The dying days of Obamatime can be said to have begun about seventy-two hours after the outgoing president’s inauguration, when he ordered two lethal drone strikes on villagers in Pakistan. They continued with undulant brutality until the end of 2016, in which year everyone’s favourite Nobel Peace Prize winner dropped at least 26,000 bombs on seven Muslim-majority nations, a slight increase on the year before.
But let’s not be facetious. The dying days — in the strictly temporal sense — of Barack Obama’s tenure have been defined by and will be remembered for an apparently sharp escalation of tensions with Russia. On December 29, Obama moved to expel 35 Russian diplomats from the United States in response to alleged interference by the Kremlin in the U.S. presidential election. This after the slow burn of more than two years of U.S. sanctions against Russia; a U.S.-led military exercise involving tens of thousands of Nato troops in eastern Europe, the largest of its kind since the end of the Cold War; and later the accelerated deployment of U.S. armed forces to Poland, the three Baltic states and Romania.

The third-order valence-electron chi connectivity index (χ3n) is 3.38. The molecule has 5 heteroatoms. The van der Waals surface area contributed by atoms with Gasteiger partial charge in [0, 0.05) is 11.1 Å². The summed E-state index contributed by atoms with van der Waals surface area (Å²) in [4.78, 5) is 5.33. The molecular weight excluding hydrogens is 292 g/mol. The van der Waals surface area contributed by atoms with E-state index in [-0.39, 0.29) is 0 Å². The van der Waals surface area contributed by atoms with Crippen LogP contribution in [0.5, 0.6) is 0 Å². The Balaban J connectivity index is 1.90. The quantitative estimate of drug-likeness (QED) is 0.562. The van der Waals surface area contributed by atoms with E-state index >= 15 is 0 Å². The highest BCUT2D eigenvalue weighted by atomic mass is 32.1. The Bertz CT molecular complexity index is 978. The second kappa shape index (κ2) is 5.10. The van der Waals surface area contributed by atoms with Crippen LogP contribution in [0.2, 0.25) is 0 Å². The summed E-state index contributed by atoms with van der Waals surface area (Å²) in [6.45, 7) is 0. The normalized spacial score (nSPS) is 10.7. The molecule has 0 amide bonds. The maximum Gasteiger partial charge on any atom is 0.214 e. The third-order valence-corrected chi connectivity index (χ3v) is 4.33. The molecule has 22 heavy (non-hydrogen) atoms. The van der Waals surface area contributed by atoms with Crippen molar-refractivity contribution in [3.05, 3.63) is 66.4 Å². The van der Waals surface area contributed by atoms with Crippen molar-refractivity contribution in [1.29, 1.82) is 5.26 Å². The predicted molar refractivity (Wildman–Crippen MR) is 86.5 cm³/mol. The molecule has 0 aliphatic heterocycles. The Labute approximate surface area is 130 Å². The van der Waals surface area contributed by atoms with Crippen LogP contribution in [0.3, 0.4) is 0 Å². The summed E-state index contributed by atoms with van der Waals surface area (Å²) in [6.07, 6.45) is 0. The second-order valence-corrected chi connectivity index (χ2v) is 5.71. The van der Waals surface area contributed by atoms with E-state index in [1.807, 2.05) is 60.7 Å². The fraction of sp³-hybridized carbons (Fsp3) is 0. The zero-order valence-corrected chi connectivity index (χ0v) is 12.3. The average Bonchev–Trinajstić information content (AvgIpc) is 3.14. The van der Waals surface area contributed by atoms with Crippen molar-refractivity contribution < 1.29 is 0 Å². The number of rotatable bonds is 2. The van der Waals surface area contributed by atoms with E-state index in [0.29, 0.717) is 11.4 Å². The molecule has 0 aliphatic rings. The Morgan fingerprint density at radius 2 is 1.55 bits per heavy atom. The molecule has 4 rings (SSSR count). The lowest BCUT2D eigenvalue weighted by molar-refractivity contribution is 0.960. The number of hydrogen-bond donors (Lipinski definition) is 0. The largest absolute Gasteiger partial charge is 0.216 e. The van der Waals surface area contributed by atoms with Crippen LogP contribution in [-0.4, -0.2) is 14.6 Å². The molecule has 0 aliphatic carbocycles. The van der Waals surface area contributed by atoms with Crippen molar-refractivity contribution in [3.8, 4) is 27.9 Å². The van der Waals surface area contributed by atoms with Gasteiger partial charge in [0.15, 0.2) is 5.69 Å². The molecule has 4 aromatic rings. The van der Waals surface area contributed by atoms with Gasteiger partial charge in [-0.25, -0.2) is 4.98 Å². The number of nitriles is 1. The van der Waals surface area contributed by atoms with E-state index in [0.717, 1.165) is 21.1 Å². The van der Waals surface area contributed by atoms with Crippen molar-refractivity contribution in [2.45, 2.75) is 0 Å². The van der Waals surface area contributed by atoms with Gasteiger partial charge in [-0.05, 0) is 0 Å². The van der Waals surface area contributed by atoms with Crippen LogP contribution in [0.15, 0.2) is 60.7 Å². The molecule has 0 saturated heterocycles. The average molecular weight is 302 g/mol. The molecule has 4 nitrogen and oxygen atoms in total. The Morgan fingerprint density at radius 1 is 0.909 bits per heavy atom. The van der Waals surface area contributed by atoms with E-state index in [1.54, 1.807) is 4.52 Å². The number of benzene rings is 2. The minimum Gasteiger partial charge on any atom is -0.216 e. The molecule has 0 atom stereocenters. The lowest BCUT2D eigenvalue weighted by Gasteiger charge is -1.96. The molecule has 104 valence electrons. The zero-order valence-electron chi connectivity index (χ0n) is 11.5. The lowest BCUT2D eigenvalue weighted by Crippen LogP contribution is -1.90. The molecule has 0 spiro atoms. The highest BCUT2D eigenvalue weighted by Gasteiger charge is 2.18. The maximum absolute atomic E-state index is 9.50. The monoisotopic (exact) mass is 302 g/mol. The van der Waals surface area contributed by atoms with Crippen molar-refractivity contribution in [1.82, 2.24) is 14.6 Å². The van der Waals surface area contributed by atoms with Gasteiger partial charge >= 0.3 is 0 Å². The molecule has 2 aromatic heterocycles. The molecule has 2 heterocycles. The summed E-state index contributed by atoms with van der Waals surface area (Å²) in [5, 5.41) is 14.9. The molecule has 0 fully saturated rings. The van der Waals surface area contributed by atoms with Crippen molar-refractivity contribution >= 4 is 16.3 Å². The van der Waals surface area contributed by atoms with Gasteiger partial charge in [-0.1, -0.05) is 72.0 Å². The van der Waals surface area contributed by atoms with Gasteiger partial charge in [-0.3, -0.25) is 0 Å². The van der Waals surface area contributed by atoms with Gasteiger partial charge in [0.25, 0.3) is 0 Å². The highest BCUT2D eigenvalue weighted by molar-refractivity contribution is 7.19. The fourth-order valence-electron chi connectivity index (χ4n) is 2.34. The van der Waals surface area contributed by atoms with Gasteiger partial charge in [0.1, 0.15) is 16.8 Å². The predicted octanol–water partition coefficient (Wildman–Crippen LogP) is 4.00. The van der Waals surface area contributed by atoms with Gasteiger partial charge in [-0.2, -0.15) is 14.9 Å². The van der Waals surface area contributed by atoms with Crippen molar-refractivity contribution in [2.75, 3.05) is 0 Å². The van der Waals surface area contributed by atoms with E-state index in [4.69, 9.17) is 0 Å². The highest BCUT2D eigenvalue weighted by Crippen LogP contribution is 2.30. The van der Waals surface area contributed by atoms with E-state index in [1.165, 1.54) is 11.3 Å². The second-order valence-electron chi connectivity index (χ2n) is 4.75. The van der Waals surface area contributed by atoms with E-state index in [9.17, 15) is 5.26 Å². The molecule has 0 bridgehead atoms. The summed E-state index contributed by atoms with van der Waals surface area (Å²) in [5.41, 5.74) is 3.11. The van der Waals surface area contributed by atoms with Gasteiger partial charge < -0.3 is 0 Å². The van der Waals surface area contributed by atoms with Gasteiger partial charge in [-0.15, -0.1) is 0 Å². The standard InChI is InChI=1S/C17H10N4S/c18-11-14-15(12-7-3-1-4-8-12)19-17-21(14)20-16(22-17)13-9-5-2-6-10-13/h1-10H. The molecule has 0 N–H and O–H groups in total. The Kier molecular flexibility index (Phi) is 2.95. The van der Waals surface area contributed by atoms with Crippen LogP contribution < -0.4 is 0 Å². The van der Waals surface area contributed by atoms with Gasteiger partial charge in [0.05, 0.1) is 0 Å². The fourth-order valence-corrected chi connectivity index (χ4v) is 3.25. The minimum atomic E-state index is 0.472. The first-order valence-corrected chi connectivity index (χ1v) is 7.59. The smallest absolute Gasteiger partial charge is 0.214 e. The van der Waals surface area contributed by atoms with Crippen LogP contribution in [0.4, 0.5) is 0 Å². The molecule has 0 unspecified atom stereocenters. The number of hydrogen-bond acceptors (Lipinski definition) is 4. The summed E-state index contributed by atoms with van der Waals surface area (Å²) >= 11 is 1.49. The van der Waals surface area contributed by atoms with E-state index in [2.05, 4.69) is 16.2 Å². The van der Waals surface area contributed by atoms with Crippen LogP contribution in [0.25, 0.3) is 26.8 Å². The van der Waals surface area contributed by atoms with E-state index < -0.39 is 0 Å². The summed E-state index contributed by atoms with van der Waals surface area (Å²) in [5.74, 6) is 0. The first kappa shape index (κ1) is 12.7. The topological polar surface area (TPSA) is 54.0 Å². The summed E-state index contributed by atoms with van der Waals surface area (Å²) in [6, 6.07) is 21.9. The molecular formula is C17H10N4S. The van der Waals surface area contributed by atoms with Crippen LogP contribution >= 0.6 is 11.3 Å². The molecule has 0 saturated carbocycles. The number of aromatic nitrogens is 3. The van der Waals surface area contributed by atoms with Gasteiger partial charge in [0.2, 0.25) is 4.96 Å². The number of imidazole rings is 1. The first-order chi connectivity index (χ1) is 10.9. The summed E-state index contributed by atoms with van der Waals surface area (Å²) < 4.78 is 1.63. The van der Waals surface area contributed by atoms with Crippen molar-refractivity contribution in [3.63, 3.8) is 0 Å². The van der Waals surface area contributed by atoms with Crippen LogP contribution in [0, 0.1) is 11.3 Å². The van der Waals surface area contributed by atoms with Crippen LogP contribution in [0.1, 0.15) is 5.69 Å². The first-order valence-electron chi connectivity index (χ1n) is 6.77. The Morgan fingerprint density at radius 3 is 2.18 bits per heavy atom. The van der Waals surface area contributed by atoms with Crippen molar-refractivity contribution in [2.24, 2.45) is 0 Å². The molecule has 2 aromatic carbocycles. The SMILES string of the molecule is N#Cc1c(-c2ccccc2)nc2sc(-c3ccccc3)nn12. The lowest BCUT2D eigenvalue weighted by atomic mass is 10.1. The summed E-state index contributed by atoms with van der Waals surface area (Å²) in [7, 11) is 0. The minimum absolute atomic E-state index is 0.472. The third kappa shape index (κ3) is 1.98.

On January 5, the aggressively Russophobic mood in establishment circles worsened further, when the Office of the Director of National Intelligence released a declassified report on ‘Russian activities and intentions’ during last year’s electoral circus. Many assumed the report provided proof that Putin himself had procured victory for Donald Trump, and the corporate press has been doubling down ever since on its belief that this fascist strongman has U.S. ‘democracy’ on a string. In other words, then — specifically those of that distinguished hack Dônnnald Bethl’hem — it appears that ‘[t]he stretched twig of peace is at melting point.’
The two most frequently levelled claims in respect of the Russian ‘influence campaign’ are (i) that Moscow had a decisive impact on the outcome of the contest, and (ii) that it hacked the servers of the Democratic National Committee (DNC) as well as the personal Gmail account of Hillary Clinton’s campaign chairman, before presenting its booty of compromising emails to Wikileaks, which of course went on to publish them. (The latter claim first surfaced last summer, after the DNC hired a private security firm, CrowdStrike, to undertake an investigation.)